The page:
Some interesting notes we have gathered about different battery types (also included in the first) and their impact on devices:
See how the battery stability (voltage) varies by load and temperature, lithium batteries have the best stability:
- Lithium batteries come in voltages from 1.5v to 3.7v, check the correct voltage before using
- Not all devices are tuned to handle the voltage curves of rechargeable (NiMH) and lithium batteries, adjust your thresholds accordingly (e.g. devices with alkaline batteries expect a gradual voltage drop off where as lithium batteries voltage drops very quickly at the end). Conversely NiMH batteries drop off very quickly at the beginning which may cause some devices to shut off or report lower battery levels
The last point is interesting to note, when using this app you should adjust your battery warning thresholds according to the battery used and how the device handles it.
For example, when using a zigbee keypad with this custom DTH which can recognize the difference between the various battery types, it automatically adjust the reported voltage based on the battery chemistry.
Another example, when using a deadbolt lock (like Schlage or Yale) which was tuned for alkaline batteries, if you decide to use Lithium 1.5v batteries, it may last 4-6 times longer and will perform MUCH better with more stability in cold weather and under heavy user because the voltage drop in Lithium batteries is lower than in alkaline batteries.
So here’s a typically example, when an alkaline battery is at 50% capacity and the lock deadbolt motor activates, it creates a big current draw which causes the Alkaline battery voltage to drop significantly. This big drop in voltage can cause the lock to shutdown (even through the battery has life left) and it stop responding completely. On the other hand with the Lithium battery, even at 20% capacity it can handle much large current draws without any significant drop in voltage. This leads to a much longer life (even though it has only 3x the capacity of an alkaline battery).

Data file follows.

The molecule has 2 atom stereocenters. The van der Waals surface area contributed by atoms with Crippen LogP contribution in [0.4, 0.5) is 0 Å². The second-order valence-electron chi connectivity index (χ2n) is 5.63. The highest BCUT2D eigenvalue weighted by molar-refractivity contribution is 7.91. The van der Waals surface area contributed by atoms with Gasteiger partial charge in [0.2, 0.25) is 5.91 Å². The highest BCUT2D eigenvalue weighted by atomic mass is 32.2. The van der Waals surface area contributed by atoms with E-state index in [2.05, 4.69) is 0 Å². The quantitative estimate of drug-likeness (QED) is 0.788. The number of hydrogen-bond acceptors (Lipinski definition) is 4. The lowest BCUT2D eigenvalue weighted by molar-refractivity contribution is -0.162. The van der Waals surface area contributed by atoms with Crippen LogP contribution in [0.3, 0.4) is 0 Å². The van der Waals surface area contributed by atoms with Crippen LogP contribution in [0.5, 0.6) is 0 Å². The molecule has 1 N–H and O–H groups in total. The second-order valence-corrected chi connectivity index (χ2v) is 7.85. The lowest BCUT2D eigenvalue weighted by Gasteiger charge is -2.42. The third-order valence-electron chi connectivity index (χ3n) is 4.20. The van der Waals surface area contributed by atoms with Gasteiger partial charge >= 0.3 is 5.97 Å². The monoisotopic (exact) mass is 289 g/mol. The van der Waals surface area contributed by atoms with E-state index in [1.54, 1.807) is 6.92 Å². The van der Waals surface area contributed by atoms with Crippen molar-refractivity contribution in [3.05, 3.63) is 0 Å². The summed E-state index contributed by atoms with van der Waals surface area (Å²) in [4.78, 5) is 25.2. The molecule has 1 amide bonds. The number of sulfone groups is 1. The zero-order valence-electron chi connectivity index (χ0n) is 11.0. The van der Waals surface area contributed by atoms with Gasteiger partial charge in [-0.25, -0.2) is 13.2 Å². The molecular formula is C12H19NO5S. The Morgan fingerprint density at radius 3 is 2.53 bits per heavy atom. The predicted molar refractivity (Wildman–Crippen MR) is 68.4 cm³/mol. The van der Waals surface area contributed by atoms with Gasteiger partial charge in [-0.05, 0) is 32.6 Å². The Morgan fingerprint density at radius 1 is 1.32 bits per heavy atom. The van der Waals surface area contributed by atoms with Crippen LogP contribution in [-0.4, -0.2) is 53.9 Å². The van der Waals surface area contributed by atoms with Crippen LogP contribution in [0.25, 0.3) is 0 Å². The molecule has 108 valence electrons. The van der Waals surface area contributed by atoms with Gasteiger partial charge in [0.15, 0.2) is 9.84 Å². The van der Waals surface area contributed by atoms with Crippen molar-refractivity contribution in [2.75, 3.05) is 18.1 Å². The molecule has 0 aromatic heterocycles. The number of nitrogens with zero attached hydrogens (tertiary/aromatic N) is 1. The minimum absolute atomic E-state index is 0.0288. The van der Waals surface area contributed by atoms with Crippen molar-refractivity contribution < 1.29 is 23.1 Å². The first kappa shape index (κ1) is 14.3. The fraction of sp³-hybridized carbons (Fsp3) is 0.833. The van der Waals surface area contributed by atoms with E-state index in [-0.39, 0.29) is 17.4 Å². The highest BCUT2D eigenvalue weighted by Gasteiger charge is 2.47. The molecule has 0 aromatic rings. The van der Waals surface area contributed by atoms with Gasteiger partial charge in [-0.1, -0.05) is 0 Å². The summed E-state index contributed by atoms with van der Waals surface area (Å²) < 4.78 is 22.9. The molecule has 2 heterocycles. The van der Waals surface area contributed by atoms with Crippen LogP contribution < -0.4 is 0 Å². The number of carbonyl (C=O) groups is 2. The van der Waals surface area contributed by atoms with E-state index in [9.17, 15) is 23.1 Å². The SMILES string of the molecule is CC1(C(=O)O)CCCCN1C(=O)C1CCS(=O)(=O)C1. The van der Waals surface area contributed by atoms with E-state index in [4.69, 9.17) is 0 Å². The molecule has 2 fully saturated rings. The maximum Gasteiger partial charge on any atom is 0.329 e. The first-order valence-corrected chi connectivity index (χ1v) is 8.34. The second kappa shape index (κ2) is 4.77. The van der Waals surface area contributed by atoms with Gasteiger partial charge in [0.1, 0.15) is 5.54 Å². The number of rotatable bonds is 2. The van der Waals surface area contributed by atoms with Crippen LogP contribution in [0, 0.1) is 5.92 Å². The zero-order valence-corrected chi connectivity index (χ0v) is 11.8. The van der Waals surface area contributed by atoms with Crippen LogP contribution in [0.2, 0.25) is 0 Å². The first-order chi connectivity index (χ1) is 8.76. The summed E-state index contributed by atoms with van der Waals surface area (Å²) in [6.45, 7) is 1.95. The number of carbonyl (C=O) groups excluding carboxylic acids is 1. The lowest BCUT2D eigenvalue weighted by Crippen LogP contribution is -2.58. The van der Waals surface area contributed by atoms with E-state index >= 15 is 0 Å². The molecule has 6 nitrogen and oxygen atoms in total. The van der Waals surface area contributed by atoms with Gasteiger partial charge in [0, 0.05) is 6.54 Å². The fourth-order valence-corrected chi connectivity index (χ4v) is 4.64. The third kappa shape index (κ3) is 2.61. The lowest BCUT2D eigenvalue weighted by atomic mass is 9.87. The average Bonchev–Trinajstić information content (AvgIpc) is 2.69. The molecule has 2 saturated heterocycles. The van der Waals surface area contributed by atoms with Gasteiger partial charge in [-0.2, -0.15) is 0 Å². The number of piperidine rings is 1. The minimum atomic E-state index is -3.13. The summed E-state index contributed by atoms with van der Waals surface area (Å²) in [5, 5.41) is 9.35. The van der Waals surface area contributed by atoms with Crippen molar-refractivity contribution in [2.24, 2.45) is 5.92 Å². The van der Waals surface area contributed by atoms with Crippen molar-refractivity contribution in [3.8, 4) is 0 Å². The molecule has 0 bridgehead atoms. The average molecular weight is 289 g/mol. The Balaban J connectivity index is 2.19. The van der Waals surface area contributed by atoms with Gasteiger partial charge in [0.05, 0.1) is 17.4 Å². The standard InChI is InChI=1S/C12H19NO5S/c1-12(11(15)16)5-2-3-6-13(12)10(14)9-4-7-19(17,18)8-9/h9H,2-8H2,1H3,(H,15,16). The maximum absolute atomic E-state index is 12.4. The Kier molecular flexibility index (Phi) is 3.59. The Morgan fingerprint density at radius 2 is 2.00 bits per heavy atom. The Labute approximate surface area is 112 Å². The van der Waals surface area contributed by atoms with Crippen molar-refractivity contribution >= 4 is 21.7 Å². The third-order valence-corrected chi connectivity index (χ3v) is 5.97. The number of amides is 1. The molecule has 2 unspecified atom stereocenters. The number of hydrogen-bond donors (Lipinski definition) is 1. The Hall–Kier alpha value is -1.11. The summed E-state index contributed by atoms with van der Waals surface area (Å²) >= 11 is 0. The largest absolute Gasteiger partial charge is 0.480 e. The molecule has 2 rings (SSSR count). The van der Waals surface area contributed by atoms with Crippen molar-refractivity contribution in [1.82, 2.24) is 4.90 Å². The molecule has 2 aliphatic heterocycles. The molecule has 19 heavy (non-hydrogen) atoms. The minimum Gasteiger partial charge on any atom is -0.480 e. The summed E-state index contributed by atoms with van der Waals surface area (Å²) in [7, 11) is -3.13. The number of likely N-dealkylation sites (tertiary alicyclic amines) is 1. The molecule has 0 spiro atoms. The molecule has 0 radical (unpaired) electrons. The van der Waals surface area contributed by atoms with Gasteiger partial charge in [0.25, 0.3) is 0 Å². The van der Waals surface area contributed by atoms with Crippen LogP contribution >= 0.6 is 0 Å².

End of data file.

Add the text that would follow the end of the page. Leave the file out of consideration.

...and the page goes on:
However on the flip side, since the lock is tuned to report the voltage curve of an alkaline battery (which drops significantly over it’s life), the lithium battery voltage doesn’t drop as much. Consequently while the lithium battery may last up to 6x times longer than the alkaline battery, the lock may report the battery capacity at 95% before the lithium battery dies (since the voltage of a lithium battery is more stable compared to alkaline batteries).
So keep in mind the battery chemistry and the device characteristics before deciding at what battery % you want to replace the batteries. As an example for Schlage deadbolt locks using Alkaline batteries, we recommend 60% is a good time to replace the alkaline battery (for the reasons mentioned above including the fact that these locks tend to have more trouble with the mesh at lower battery voltages). However the same lock using Lithium 1.5v batteries should be replaced at 95% (even though it’ll last 3-6 times longer).
Sometimes when a device uses multiple batteries (e.g. locks or thermostats using 4 batteries), they are often connected in series. If one of the batteries fails, the device will stop working because the failed battery acts like a circuit breaker and prevents the remaining batteries from operating (the resistance of the failed battery increases and this prevents the entire series setup from working). This is particularly common with lithium batteries which develop very high resistance as the battery discharges, so it may help to check the voltage of all the batteries in the device and replace the “dead” battery with a fresh one instead of replacing all the batteries if just one battery has failed.
(originally posted on this topic)